Key grape varieties: Montepulciano offers deeply flavored, accessible reds, and Trebbiano provides crisp, versatile whites that are perfect for a variety of occasions.

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Italian wine classification

Italian wines are classified into several quality categories. Here is an explanation for each classification to help you choose your best wine.

1. Denominazione di Origine Controllata e Garantita (DOCG)

Means “Controlled and Guaranteed Designation of Origin” – This is the top grade. Wines with a DOCG label follow really strict rules regarding grape varieties, production methods, aging, and geographical origin.This is to make sure you’re getting the best quality and guarantee authenticity. It’s like the gold medal of Italian wines. 

2. Denominazione di Origine Controllata (DOC) 

Meaning “Controlled Designation of Origin” – These wines also have to stick to certain rules about how they’re made, but the rules are a bit less strict than DOCG. Think of it as the silver medal, still really good and with a lot of tradition behind it. 

3. Indicazione Geografica Tipica (IGT)

Translates to “Typical Geographical Indication” –  This label is for wines that are a bit more experimental or don’t fit the traditional methods as closely. It gives winemakers the freedom to try new things. So, while they might not follow all the old rules, they can still be really interesting and delicious. You could say it’s like the bronze medal, but with a twist of creativity.

Typically, a wine labeled as DOC has maintained the IGT status for at least 5 years. After spending a minimum of 10 years within the DOC classification, a wine can advance to the higher DOCG designation.

4. Vini da Tavola 

In English “table wines” – This category represents the most basic level of Italian wines, indicating wines that do not follow the DOC or DOCG restrictions. They can be made from any variety of grape, from any part of Italy, and do not have to adhere to any specific standards of viticulture or winemaking. This category includes a wide range of wine qualities, from simple table wines to innovative blends that don’t fit into the traditional Italian wine classification system.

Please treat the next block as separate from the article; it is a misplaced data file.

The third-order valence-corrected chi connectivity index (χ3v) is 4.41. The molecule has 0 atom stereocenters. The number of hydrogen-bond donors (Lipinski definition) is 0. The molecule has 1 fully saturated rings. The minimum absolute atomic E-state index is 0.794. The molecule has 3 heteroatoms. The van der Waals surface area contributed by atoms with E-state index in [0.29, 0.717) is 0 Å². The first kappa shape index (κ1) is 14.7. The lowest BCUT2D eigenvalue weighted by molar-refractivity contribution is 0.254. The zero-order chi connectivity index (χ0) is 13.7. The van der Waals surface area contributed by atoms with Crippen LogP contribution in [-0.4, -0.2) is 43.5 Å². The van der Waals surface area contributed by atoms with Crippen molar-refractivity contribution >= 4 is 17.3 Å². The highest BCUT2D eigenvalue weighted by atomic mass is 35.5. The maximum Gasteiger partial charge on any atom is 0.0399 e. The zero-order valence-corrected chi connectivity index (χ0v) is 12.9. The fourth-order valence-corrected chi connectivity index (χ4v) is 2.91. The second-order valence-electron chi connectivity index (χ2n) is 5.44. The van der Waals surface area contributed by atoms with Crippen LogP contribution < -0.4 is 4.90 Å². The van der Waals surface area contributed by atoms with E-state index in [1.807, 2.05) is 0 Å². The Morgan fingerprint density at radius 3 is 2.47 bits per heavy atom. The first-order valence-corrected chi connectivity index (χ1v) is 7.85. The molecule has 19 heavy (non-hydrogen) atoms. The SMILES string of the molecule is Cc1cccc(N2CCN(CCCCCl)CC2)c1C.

When you’re picking out an Italian wine, these labels can help guide you to what kind of experience you’re looking for, whether it’s something traditional and high-quality or something a bit different and innovative.

How to pair Italian wines and elevate your dining experience

At all Go! Go! Italia destinations, you have the chance to sample a variety of regional dishes and match them with local wines. Here are our top picks:

Milano (Lombardia)

Food to try: Risotto alla Milanese. A creamy, saffron-flavored rice dish that’s a must in Milan.

Wine pairing: Go for a Nebbiolo (red) for its rich flavor or a bubbly Franciacorta to add some sparkle to the creamy risotto.

Roma (Lazio)

Food to try: Carbonara. This classic pasta with egg, cheese, guanciale, and black pepper is Roman comfort food at its best.

Wine pairing: A glass of Frascati (white) is light and refreshing, cutting through the richness of the carbonara beautifully.

Genova (Liguria)

Food to try: Trofie pasta with pesto. Genova’s famous for its basil pesto, perfect on pasta.

Wine pairing: Try a Vermentino or Pigato (white), whose floral and citrus notes complement the fresh basil and garlic.

Firenze (Tuscany)

Food to try: Bistecca alla Fiorentina. A big, T-bone steak grilled over a wood fire.

Wine pairing: A hearty red like Chianti or Brunello di Montalcino brings out the best in the steak.

Taormina (Sicilia)

Food to try: Pasta alla Norma. A delicious tomato and eggplant pasta.

Wine pairing: Nero d’Avola or Etna Rosso (red) are great choices, with their fruity and slightly spicy flavors.

Salerno (Campania)

Food to try: Seafood pasta or pizza with buffalo mozzarella. Fresh seafood and creamy mozzarella are stars here.

Wine pairing: Fiano di Avellino (white) is aromatic and crisp, perfect with both seafood and cheese.

Venezia (Veneto)

Food to try: Cicchetti (Venetian bites) or seafood risotto. Small bites or creamy risotto, both are Venetian favorites.

Wine pairing: Prosecco (bubbly) for a light, festive touch, or Soave (white) for its gentle flavors with seafood.

Have you been dreaming of spending time in Italy, sipping your favorite wine in a historical center where the culture of wine has flourished? Imagine ordering wine in Italian and listening to and understanding explanations from a local vintner in their native language.

Contact Go! Go! Italia today to take a step closer to your dream. We can recommend and help you through Italian language courses application, and also immersive programs which offer a unique blend of Italian language instruction, wine classes, tastings, and cultural experiences, providing a well-rounded approach to learning and discovery. Salute!  (Cheers!)